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How do you know when a child is abused, and what can you do?

On Behalf of | Feb 11, 2019 | Clergy Sexual Abuse, Coach Sexual Abuse, Medical Facility Sexual Abuse, School Sexual Abuse, Sex Trafficking, Sexual Abuse |

When you put your child in the care of another adult, you trust they will protect, care for and treat your son or daughter with respect. Yet, all too often news reports tell stories of the complete opposite. Such is the case in the recently-released list of Diocesan priests in Hartford, Bridgeport, Norwich as well as Jesuit priests who have been accused of abusing minors.

Sadly, abuse can have long-lasting effects on a child. Perhaps even worse is the history of abuse allegations made against Catholic or Jesuit priests, which the church has often ignored by moving a priest to another location without respect to proper investigation or punishment. In light of the list of priests who have abused minors, you might be wise to consider how to spot signs of abuse and learn about the laws governing the reports of such suspicions.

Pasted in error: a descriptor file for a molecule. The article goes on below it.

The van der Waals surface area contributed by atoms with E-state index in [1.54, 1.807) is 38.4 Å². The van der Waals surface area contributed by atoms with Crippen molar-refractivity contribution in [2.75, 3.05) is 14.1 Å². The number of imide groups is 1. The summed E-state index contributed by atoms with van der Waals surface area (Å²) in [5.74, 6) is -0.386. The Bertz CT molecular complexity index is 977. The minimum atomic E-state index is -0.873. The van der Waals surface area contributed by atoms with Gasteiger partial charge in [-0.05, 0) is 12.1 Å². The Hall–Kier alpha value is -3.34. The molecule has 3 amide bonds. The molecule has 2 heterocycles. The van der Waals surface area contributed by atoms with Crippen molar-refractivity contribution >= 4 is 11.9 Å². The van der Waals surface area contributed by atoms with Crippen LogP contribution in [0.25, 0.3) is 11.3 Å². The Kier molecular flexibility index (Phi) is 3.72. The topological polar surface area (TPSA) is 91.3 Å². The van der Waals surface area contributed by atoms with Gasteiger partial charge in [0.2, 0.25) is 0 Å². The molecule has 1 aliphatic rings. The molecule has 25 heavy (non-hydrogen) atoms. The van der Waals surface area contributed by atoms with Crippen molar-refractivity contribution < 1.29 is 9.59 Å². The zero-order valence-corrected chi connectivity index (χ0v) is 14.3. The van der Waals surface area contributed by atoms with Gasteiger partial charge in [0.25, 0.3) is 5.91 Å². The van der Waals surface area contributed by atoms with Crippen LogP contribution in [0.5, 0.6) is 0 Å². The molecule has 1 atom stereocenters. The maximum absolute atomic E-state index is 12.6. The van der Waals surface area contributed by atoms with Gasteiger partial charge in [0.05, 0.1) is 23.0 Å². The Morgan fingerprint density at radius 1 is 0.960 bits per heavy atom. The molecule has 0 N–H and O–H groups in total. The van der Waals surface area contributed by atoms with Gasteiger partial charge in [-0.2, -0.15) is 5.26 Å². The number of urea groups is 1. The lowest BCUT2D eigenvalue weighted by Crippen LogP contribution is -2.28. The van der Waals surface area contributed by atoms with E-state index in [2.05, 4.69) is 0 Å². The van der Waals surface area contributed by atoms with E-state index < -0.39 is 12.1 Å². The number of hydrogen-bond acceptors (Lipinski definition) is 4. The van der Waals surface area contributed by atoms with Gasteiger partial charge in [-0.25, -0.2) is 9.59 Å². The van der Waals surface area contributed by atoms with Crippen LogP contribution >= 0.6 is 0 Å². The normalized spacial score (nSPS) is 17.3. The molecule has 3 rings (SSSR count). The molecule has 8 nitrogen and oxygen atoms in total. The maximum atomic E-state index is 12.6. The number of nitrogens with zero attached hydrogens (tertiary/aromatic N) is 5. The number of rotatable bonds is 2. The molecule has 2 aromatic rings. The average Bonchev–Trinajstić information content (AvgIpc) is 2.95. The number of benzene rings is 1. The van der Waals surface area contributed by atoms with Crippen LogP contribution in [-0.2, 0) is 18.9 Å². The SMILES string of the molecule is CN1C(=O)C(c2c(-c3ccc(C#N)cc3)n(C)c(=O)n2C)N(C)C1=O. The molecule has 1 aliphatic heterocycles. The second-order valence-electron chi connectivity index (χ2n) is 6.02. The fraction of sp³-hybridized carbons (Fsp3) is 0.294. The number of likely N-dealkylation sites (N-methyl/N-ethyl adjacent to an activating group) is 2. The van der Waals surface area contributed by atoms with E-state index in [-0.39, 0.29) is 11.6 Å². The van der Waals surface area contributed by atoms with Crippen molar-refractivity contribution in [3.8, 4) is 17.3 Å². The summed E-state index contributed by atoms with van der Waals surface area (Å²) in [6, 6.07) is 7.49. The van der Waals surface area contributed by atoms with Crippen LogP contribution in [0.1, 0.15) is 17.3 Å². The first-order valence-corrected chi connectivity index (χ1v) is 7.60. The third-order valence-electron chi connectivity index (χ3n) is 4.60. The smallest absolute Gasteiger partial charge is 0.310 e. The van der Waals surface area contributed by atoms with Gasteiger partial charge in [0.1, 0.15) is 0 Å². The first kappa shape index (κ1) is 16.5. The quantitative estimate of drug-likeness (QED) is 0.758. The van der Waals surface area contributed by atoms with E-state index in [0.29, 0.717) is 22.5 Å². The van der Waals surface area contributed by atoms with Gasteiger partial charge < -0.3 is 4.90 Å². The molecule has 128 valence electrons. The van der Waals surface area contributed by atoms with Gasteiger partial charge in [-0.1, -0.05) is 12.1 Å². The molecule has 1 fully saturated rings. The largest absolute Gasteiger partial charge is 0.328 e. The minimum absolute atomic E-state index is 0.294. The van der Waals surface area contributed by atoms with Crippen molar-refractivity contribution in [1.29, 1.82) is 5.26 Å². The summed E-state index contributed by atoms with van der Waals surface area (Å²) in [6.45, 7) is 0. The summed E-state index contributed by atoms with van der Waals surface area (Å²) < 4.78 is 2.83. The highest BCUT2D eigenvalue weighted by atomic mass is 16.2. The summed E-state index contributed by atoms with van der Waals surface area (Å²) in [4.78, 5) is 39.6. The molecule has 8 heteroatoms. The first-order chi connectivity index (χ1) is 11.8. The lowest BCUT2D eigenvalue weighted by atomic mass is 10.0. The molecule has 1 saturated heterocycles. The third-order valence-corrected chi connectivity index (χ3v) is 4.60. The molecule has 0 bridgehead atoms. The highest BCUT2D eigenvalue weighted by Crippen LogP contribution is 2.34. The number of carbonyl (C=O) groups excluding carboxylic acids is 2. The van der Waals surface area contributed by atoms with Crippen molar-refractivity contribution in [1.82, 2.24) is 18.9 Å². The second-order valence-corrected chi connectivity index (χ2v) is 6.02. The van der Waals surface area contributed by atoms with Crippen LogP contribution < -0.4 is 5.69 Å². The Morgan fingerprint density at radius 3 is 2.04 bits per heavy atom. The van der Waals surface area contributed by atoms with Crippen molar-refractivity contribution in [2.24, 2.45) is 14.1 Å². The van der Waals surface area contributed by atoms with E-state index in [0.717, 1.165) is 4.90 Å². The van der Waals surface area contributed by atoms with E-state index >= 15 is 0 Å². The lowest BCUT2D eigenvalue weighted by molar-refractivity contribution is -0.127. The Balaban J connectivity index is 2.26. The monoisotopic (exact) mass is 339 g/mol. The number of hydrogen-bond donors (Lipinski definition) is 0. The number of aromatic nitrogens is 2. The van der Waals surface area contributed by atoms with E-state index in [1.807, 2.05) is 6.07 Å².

What could cause you to believe someone is abusing a child?

To some extent, keeping things from others is a normal part of the human experience. But for impressionable children, under age 18, this could be especially true when coerced into keeping secrets about things they believe to be wrong. They could feel threatened, ashamed or uncomfortable with questioning an adult in authority.

But mistreatment can result in red flags, such as:

· Withdrawing from people or activities a child typically enjoys

· Behavioral changes resulting in depression, anger or aggression

· Harmful activities or suicidal ideation

· Sudden reluctance to go somewhere, or be around someone, the child enjoys

Though these signs may not indicate inappropriate behavior directed toward a child, you are well within your rights to report suspicions of wrongdoing.

Under which circumstances must you report alleged abuse?

While you should always keep a protective eye out for children, there are laws which require certain people to report suspicions of child abuse to law enforcement or the Department of Children and Families (DCF). Among others, those designated as mandated reporters include medical professionals, school employees and clergymen.



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